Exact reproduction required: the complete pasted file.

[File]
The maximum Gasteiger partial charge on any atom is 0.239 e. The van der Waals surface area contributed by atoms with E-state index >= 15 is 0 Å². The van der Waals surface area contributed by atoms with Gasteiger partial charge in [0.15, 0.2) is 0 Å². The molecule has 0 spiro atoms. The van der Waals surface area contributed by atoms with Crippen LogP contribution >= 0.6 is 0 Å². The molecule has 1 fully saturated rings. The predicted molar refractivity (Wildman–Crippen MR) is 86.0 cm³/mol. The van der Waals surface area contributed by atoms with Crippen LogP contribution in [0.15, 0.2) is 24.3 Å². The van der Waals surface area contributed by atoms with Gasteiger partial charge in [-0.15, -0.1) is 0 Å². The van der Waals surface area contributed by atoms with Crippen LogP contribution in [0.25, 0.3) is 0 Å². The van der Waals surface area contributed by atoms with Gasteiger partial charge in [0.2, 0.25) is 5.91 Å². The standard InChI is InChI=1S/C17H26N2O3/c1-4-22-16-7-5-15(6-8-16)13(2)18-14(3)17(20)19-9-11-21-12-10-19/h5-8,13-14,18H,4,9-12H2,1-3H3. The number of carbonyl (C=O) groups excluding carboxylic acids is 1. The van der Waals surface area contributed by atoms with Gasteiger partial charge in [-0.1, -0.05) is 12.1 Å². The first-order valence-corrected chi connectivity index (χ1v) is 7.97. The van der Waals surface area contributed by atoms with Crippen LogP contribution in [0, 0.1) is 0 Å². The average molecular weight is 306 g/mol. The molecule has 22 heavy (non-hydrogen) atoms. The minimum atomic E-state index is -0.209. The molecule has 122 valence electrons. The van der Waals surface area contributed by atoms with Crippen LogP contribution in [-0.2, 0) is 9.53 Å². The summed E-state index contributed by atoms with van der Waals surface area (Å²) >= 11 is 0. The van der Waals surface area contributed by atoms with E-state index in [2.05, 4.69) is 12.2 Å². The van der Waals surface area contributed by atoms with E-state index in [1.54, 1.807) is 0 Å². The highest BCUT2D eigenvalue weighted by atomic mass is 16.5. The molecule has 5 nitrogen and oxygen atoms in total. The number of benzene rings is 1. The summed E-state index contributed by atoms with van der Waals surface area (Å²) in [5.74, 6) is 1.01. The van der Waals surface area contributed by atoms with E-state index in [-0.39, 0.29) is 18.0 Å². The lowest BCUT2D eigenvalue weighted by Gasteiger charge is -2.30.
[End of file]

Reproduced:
The maximum Gasteiger partial charge on any atom is 0.239 e. The van der Waals surface area contributed by atoms with E-state index >= 15 is 0 Å². The van der Waals surface area contributed by atoms with Gasteiger partial charge in [0.15, 0.2) is 0 Å². The molecule has 0 spiro atoms. The van der Waals surface area contributed by atoms with Crippen LogP contribution >= 0.6 is 0 Å². The molecule has 1 fully saturated rings. The predicted molar refractivity (Wildman–Crippen MR) is 86.0 cm³/mol. The van der Waals surface area contributed by atoms with Crippen LogP contribution in [0.15, 0.2) is 24.3 Å². The van der Waals surface area contributed by atoms with Gasteiger partial charge in [-0.15, -0.1) is 0 Å². The van der Waals surface area contributed by atoms with Crippen LogP contribution in [0.25, 0.3) is 0 Å². The van der Waals surface area contributed by atoms with Gasteiger partial charge in [0.2, 0.25) is 5.91 Å². The standard InChI is InChI=1S/C17H26N2O3/c1-4-22-16-7-5-15(6-8-16)13(2)18-14(3)17(20)19-9-11-21-12-10-19/h5-8,13-14,18H,4,9-12H2,1-3H3. The number of carbonyl (C=O) groups excluding carboxylic acids is 1. The van der Waals surface area contributed by atoms with Gasteiger partial charge in [-0.1, -0.05) is 12.1 Å². The first-order valence-corrected chi connectivity index (χ1v) is 7.97. The van der Waals surface area contributed by atoms with Crippen LogP contribution in [0, 0.1) is 0 Å². The average molecular weight is 306 g/mol. The molecule has 22 heavy (non-hydrogen) atoms. The minimum atomic E-state index is -0.209. The molecule has 122 valence electrons. The van der Waals surface area contributed by atoms with Crippen LogP contribution in [-0.2, 0) is 9.53 Å². The summed E-state index contributed by atoms with van der Waals surface area (Å²) >= 11 is 0. The van der Waals surface area contributed by atoms with E-state index in [2.05, 4.69) is 12.2 Å². The van der Waals surface area contributed by atoms with E-state index in [1.54, 1.807) is 0 Å². The highest BCUT2D eigenvalue weighted by atomic mass is 16.5. The molecule has 5 nitrogen and oxygen atoms in total. The number of benzene rings is 1. The summed E-state index contributed by atoms with van der Waals surface area (Å²) in [5.74, 6) is 1.01. The van der Waals surface area contributed by atoms with E-state index in [-0.39, 0.29) is 18.0 Å². The lowest BCUT2D eigenvalue weighted by Gasteiger charge is -2.30.